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Soccer injuries: pain in the beautiful game

Soccer Injuries: Pain in the Beautiful Game– Live Great – Great Eastern Life

Soccer is the most popular sport in the world. Though it is enjoyable and helps to develop fitness, agility, and teamwork, injuries often occur. The lower limbs are usually affected as it is where the running, tackling, jumping, stopping and kicking occurs. Dr Michael Soon, orthopaedic surgeon from Parkway East Hospital, gives us the lowdown on common soccer injuries and how to manage them.

According to the doctor, injuries can be broadly classified into two types:

Overuse injuries occur over time due to the stress on muscles, tendon, joints and bones caused by the lack of time allowed for healing to take place. They usually start as mild ache or pain, but can slowly develop into a chronic injury if not treated early.

Common overuse injuries include patellar tendonitis, which causes pain at the front of the knee due to kicking and sprinting. Achilles tendonitis causes pain over the back of the heel, while shin splints are a particularly painful condition to have. Some players are also prone to groin pain due to overuse of thigh and abdominal muscles.

Acute injuries are caused by trauma, like a twist in the ankle or knee, either with or without impact from contact.

Ankle sprains are the most common injury that a player will encounter, causing a tear in the ligaments situated outside of the ankle. This injury can be managed by B.R.I.C.E. treatment - brace, rest, ice, compression and elevation. With this, about 85% of players can return to sports after a short period of time. However, if there is persistent pain or instability like a repeated ankle sprain, the problem may be more serious and professional medical attention should be sought. Further tests like magnetic resonance imaging (MRI) or even surgery might be required for treatment.

Knee injuries are where most of the serious injuries occur as it is a complex joint capable of delivering powerful forces from the thigh for running, jumping, and kicking. The ligaments of the knee have to support the joint as the body twists and turns, lands from jumping, and cope with sudden changes of direction.

The medial collateral ligament (MCL) is the structure that connects the inside of the thigh bone to the inside of the shin bone. When a sudden force is applied to the outside of the knee in, say, a tackle, the inside of the knee can 'open up'. Depending on how bad the tear is, this injury can be managed with a brace of four to six weeks, allowing it to heal on its own. However, a bad tear of the MCL or when coupled with other complex injuries, surgery may be required.

The meniscus is the shock absorber of the knee. It supports the thigh bone on the shin bone. Though strong when supporting weight from the top (during standing or jumping straight), it is weaker when twisted. A sudden change of direction or a bad fall can apply twisting forces that can tear this shock absorber in the knee, leading to pain and swelling. Occasionally, the knee can also lock. The player will need to undergo MRI to determine the type of treatment. Usually, surgery is required to repair the tear or trim of badly torn portions.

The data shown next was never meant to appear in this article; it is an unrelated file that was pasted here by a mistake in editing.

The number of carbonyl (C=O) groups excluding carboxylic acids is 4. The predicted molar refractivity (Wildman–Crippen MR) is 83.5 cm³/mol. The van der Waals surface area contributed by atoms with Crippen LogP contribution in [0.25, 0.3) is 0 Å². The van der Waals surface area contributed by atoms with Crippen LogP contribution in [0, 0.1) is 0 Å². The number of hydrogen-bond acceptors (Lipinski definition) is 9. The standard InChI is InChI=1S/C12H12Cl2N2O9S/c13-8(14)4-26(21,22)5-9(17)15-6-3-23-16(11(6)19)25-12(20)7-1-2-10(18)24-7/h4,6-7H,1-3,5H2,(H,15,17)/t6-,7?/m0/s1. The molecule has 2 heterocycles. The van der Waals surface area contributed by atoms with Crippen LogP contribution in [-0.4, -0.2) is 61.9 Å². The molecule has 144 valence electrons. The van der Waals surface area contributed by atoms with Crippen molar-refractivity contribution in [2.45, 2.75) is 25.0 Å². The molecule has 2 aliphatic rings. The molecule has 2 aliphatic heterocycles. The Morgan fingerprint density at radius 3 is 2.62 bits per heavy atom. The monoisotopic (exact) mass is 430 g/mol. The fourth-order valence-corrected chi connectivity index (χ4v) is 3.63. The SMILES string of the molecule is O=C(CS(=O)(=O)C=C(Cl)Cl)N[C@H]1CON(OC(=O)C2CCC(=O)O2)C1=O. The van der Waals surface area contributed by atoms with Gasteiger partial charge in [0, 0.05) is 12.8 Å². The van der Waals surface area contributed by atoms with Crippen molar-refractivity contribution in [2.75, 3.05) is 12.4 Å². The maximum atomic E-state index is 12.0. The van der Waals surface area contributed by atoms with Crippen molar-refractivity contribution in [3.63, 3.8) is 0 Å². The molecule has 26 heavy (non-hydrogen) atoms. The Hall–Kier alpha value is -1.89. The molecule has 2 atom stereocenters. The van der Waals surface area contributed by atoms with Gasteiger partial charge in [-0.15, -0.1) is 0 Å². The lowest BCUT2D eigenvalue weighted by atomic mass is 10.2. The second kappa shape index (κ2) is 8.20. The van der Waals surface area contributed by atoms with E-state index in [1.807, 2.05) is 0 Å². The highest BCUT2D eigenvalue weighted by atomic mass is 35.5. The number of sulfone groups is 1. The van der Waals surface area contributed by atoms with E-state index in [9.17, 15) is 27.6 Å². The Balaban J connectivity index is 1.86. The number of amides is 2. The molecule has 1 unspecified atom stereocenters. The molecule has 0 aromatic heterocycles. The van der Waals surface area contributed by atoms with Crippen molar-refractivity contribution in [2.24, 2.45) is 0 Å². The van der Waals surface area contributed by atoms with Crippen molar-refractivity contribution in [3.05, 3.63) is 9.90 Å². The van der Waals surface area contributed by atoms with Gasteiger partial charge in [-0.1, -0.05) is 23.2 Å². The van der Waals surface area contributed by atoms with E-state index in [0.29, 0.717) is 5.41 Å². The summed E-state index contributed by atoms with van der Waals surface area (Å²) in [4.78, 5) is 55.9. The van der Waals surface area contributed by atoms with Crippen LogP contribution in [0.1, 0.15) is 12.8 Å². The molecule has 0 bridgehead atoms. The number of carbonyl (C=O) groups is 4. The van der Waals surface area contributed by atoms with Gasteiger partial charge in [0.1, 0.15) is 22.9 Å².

The anterior cruciate ligament (ACL) tear is the most feared of injuries for the soccer player. This ligament is important in maintaining stability when changing direction, jumping, and sprinting. Once the ACL is ruptured, surgery is required with the use of a graft, usually a tendon from the player's body, to be placed within the knee joint by drilling holes in the bone. The tendon is then tightly secured with medical screws, and will change into a ligament over time.

For whatever the injury, post-operative rehabilitation is very important. Dr Soon advises that the player must diligently follow up with physiotherapy to ensure that his joints regain full range of movement and power before returning to the game.

How do I prevent such injuries?
A lot of soccer injuries are preventable. The best protection is proper warm-up and physical conditioning to prevent injuries that can ruin a game, a season, or in some cases, a career. A proper warm-up helps to gradually increase body temperature, allowing nerves to respond faster. Muscles and tendons are also allowed to stretch and attain their full range of motion, thereby preventing an injury.

The player can also wear the appropriate protective gear where possible. So warm-up, enjoy the beautiful game, and stay safe.

Publication of article by courtesy of Dr Michael Soon, Orthopaedic Surgeon from Parkway East Hospital.

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